Yesterday after the close, API data showed U.S. crude inventories fell more sharply than expected, down -5.8m barrels in the week to June 30, against expectations for a draw of -2.3m barrels.
Note: OECD total oil inventories are still above +3B barrels and the recovery in Libyan and Nigerian supplies, coupled with a return of U.S shale, is expected to prevent steep stock draws ahead.
For now, rising geopolitical risks is providing some support for gold. The precious metal is little changed (-0.1% to +$1,223.97 an ounce) overnight as tensions on the Korean peninsula stoked safe-haven demand for the metal. Nevertheless, the dollars strength is expected to provide weight for some metal prices.
3. European Bond auctions back up yield
Heavy government bond supply from the U.K, Spain and France is putting some downward price pressure on the bond prices ahead of the U.S open.
Note: Today’s supply is tilted to the long- end of both the Spanish and French yield curves. Spain is offering €5B in 2022-, 2040- and 2046-dated, while France auctions €8.5B May 2027-, October 2027- and May 2048-dated OATs. While in the U.K, £2.5B 10-Gilts is on offer (+1.25% 2027).
The collective Euro supply has U.S 10’s backing up +3 bps to +2.35%, after falling -3 bps points yesterday and Gilts, OAT’s and Bunds climbing +2 bps.
Elsewhere, down-under, Australia’s benchmark yield has gained +1 bps to +2.64%. The Reserve Bank of Australia’s (RBA) Harper said that Aussie policy makers are “comfortable holding interest rates for now and see no reason to scare the horses at the moment” by signaling coming interest rate increases.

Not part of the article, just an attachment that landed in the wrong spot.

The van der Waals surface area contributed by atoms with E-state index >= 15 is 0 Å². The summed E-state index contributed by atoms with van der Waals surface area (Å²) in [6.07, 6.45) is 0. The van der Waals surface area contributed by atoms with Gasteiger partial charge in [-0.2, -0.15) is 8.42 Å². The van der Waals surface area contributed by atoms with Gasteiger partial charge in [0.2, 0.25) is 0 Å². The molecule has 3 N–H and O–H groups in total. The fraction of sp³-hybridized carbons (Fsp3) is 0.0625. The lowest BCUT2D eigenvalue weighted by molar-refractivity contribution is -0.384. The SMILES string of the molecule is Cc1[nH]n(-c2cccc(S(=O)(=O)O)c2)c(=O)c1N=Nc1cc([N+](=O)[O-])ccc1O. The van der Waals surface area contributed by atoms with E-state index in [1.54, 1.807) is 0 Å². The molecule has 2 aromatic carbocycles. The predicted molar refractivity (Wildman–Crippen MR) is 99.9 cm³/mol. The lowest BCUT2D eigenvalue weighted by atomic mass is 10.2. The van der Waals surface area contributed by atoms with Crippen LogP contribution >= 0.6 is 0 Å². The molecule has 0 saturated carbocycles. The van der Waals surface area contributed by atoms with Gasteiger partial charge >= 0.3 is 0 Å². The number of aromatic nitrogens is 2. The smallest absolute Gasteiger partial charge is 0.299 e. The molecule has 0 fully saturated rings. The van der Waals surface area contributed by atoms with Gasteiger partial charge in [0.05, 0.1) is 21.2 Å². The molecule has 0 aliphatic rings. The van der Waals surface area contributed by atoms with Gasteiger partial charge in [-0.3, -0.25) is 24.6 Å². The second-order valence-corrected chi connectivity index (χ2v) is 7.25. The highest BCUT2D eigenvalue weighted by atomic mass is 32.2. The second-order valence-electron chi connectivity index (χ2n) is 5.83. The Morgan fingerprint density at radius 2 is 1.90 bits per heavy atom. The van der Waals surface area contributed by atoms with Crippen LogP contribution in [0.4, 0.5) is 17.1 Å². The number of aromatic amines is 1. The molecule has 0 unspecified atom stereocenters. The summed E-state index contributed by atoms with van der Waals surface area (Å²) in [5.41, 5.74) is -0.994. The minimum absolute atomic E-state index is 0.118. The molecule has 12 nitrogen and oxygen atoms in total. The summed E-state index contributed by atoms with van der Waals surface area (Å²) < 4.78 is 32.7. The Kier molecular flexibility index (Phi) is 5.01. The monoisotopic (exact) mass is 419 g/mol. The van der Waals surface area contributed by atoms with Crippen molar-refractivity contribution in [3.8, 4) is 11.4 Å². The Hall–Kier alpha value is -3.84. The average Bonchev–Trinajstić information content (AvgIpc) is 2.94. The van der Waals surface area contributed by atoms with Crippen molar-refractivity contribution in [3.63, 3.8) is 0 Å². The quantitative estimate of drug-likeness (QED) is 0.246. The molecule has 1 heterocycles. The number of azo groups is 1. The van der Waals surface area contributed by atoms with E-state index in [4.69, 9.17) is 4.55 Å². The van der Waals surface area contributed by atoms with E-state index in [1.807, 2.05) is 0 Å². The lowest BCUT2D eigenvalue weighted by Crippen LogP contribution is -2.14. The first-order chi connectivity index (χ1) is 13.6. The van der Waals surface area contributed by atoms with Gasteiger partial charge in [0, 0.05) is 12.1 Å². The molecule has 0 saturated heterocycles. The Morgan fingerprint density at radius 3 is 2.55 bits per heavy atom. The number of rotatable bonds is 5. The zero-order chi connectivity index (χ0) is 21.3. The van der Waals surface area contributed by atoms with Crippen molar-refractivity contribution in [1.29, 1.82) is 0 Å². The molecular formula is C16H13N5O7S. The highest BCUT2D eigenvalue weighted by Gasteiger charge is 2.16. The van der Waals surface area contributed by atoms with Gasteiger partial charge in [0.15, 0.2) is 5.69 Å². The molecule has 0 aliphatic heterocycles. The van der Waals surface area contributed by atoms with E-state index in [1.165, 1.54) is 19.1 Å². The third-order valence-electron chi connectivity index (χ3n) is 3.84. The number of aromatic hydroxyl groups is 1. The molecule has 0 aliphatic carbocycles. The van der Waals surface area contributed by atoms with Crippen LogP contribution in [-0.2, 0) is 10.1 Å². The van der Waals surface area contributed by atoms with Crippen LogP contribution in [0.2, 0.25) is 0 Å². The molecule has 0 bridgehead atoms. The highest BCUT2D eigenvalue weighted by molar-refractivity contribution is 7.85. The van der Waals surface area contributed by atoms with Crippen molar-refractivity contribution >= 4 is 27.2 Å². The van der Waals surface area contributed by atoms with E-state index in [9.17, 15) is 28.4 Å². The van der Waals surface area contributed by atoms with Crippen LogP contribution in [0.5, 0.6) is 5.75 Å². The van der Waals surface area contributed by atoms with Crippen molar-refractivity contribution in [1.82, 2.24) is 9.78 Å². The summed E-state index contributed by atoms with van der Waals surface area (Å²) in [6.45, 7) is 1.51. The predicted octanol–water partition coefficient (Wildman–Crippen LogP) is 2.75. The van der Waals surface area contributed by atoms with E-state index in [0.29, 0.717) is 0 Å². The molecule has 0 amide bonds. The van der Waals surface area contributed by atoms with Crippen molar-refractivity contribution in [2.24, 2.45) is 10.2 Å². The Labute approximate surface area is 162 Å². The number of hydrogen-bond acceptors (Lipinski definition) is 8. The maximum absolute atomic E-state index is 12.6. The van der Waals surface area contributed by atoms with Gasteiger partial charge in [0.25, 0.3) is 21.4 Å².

4. Dollar’s mixed fortunes
Sterling is marginally higher outright (£1.2935), but continues to trade in “no man’s land.”
Some of the pounds gains in the past weeks have been on the back of expectations that the BoE may raise interest rates given higher-than-expected inflation. Sterling bears are hoping that the “lower highs and lower lows” is putting the currency pair at risk of a steeper decline towards £1.28 again.
Note: GBP/USD rallied well above £1.30 after Carney spoke last week, but has since failed to hold above this key level.
The EUR (€1.1362) is steady outright after booking gains in the week on upward revisions to German manufacturing and service sector activity, similar changes to the broader eurozone purchasing managers’ indices, and a rebound in retail sales (see below). Market is waiting for the ECB minutes for conviction on the single units next move.
Note: The reduction in the ECB’s bond-buying program is not fully priced in yet by the markets.
5. Eurozone sales rise to greatest extent in almost two years
Data this morning showed that Eurozone retailers recorded an uptick in sales during June (53.2 vs. 52 m/m).
Growth was driven by sharp expansions in France (74-month high) and Germany, although another decline in Italy continued weigh on overall growth.
Digging deeper, there was a broad-based drop in ‘gross margins’ for retails, which suggests a continued challenging business climate, while a strong increase in employment provides stronger evidence of a recovery in the eurozone retail sector.